‘They are public safety’: EMTs, paramedics train to treat K-9s under Nero’s Law

Dr. Kaitlyn Boucher, an emergency medicine specialist at Veterinary Emergency & Specialty Hospital in South Deerfield and the wife of firefighter Brian Boucher, brought some colleagues and her two personal dogs to the Orange Fire Department on Jan. 26 to deliver a training required by Nero’s Law, which allows for the medical treatment and transport of police K-9s injured in the line of duty.

Dr. Kaitlyn Boucher, an emergency medicine specialist at Veterinary Emergency & Specialty Hospital in South Deerfield and the wife of firefighter Brian Boucher, brought some colleagues and her two personal dogs to the Orange Fire Department on Jan. 26 to deliver a training required by Nero’s Law, which allows for the medical treatment and transport of police K-9s injured in the line of duty. COURTESY PHOTO/ORANGE FIRE DEPARTMENT

Dr. Kaitlyn Boucher, an emergency medicine specialist at Veterinary Emergency & Specialty Hospital in South Deerfield and the wife of firefighter Brian Boucher, brought some colleagues and her two personal dogs to the Orange Fire Department on Jan. 26 to deliver a training required by Nero’s Law, which allows for the medical treatment and transport of police K-9s injured in the line of duty.

Dr. Kaitlyn Boucher, an emergency medicine specialist at Veterinary Emergency & Specialty Hospital in South Deerfield and the wife of firefighter Brian Boucher, brought some colleagues and her two personal dogs to the Orange Fire Department on Jan. 26 to deliver a training required by Nero’s Law, which allows for the medical treatment and transport of police K-9s injured in the line of duty. COURTESY PHOTO/ORANGE FIRE DEPARTMENT

Dr. Kaitlyn Boucher, an emergency medicine specialist at Veterinary Emergency & Specialty Hospital in South Deerfield and the wife of firefighter Brian Boucher, brought some colleagues and her two personal dogs to the Orange Fire Department on Jan. 26 to deliver a training required by Nero’s Law, which allows for the medical treatment and transport of police K-9s injured in the line of duty.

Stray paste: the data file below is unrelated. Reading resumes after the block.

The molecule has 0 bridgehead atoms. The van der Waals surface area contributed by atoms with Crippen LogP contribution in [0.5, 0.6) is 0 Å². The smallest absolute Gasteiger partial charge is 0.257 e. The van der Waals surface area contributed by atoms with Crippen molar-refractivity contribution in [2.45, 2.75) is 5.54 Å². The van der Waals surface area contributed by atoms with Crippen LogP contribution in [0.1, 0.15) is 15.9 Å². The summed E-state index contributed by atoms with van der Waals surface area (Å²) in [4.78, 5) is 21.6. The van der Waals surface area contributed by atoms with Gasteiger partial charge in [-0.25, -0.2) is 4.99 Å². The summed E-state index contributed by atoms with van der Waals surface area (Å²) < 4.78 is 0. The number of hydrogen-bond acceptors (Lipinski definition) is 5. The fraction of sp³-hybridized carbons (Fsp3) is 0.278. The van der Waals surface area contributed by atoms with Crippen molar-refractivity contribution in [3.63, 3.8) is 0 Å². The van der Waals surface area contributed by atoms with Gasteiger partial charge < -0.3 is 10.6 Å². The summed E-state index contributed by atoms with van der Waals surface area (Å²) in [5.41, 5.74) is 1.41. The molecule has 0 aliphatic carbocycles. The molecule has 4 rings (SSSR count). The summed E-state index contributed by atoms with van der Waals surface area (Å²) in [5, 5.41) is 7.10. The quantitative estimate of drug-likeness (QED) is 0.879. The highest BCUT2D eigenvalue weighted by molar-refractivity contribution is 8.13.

Dr. Kaitlyn Boucher, an emergency medicine specialist at Veterinary Emergency & Specialty Hospital in South Deerfield and the wife of firefighter Brian Boucher, brought some colleagues and her two personal dogs to the Orange Fire Department on Jan. 26 to deliver a training required by Nero’s Law, which allows for the medical treatment and transport of police K-9s injured in the line of duty. COURTESY PHOTO/ORANGE FIRE DEPARTMENT

Dr. Kaitlyn Boucher, an emergency medicine specialist at Veterinary Emergency & Specialty Hospital in South Deerfield and the wife of firefighter Brian Boucher, brought some colleagues and her two personal dogs to the Orange Fire Department on Jan. 26 to deliver a training required by Nero’s Law, which allows for the medical treatment and transport of police K-9s injured in the line of duty.

Dr. Kaitlyn Boucher, an emergency medicine specialist at Veterinary Emergency & Specialty Hospital in South Deerfield and the wife of firefighter Brian Boucher, brought some colleagues and her two personal dogs to the Orange Fire Department on Jan. 26 to deliver a training required by Nero’s Law, which allows for the medical treatment and transport of police K-9s injured in the line of duty. COURTESY PHOTO/ORANGE FIRE DEPARTMENT